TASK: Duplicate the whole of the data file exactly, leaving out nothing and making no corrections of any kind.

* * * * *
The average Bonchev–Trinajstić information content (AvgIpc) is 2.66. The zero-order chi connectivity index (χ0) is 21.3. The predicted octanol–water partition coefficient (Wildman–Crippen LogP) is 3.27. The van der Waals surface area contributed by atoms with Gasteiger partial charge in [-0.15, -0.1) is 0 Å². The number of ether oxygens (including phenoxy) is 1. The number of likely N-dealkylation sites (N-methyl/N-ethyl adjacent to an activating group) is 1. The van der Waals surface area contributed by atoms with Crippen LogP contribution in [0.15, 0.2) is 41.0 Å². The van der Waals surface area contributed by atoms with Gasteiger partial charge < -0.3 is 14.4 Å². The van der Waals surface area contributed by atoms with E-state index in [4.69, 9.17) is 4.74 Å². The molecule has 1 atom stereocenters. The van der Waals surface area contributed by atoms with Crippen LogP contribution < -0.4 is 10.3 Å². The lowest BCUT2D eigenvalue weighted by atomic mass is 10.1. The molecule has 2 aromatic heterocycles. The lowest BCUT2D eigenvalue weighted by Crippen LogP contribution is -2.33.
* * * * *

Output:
The average Bonchev–Trinajstić information content (AvgIpc) is 2.66. The zero-order chi connectivity index (χ0) is 21.3. The predicted octanol–water partition coefficient (Wildman–Crippen LogP) is 3.27. The van der Waals surface area contributed by atoms with Gasteiger partial charge in [-0.15, -0.1) is 0 Å². The number of ether oxygens (including phenoxy) is 1. The number of likely N-dealkylation sites (N-methyl/N-ethyl adjacent to an activating group) is 1. The van der Waals surface area contributed by atoms with Crippen LogP contribution in [0.15, 0.2) is 41.0 Å². The van der Waals surface area contributed by atoms with Gasteiger partial charge < -0.3 is 14.4 Å². The van der Waals surface area contributed by atoms with E-state index in [4.69, 9.17) is 4.74 Å². The molecule has 1 atom stereocenters. The van der Waals surface area contributed by atoms with Crippen LogP contribution < -0.4 is 10.3 Å². The lowest BCUT2D eigenvalue weighted by atomic mass is 10.1. The molecule has 2 aromatic heterocycles. The lowest BCUT2D eigenvalue weighted by Crippen LogP contribution is -2.33.